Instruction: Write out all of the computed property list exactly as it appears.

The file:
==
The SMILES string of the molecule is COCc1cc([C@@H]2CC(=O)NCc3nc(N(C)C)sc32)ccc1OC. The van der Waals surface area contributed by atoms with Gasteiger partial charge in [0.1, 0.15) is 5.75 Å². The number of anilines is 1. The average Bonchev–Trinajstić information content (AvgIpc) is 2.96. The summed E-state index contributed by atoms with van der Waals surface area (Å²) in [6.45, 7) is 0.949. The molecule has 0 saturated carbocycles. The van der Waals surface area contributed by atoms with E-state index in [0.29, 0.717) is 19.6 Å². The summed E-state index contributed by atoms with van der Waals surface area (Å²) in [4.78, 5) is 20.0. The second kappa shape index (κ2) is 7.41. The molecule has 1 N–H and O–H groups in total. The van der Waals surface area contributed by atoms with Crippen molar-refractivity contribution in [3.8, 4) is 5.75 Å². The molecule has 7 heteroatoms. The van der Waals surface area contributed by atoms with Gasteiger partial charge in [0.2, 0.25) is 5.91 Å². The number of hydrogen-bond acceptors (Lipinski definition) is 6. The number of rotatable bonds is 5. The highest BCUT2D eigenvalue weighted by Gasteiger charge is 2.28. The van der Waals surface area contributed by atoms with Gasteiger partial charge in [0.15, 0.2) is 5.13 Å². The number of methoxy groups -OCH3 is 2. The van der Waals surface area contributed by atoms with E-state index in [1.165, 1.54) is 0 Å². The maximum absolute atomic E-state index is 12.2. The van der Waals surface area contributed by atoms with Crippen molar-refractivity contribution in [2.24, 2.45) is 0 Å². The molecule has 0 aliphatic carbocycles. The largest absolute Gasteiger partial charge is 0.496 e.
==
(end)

The SMILES string of the molecule is COCc1cc([C@@H]2CC(=O)NCc3nc(N(C)C)sc32)ccc1OC. The van der Waals surface area contributed by atoms with Gasteiger partial charge in [0.1, 0.15) is 5.75 Å². The number of anilines is 1. The average Bonchev–Trinajstić information content (AvgIpc) is 2.96. The summed E-state index contributed by atoms with van der Waals surface area (Å²) in [6.45, 7) is 0.949. The molecule has 0 saturated carbocycles. The van der Waals surface area contributed by atoms with E-state index in [0.29, 0.717) is 19.6 Å². The summed E-state index contributed by atoms with van der Waals surface area (Å²) in [4.78, 5) is 20.0. The second kappa shape index (κ2) is 7.41. The molecule has 1 N–H and O–H groups in total. The van der Waals surface area contributed by atoms with Crippen molar-refractivity contribution in [3.8, 4) is 5.75 Å². The molecule has 7 heteroatoms. The van der Waals surface area contributed by atoms with Gasteiger partial charge in [0.2, 0.25) is 5.91 Å². The number of hydrogen-bond acceptors (Lipinski definition) is 6. The number of rotatable bonds is 5. The highest BCUT2D eigenvalue weighted by Gasteiger charge is 2.28. The van der Waals surface area contributed by atoms with Gasteiger partial charge in [0.15, 0.2) is 5.13 Å². The number of methoxy groups -OCH3 is 2. The van der Waals surface area contributed by atoms with E-state index in [1.165, 1.54) is 0 Å². The maximum absolute atomic E-state index is 12.2. The van der Waals surface area contributed by atoms with Crippen molar-refractivity contribution in [2.24, 2.45) is 0 Å². The molecule has 0 aliphatic carbocycles. The largest absolute Gasteiger partial charge is 0.496 e.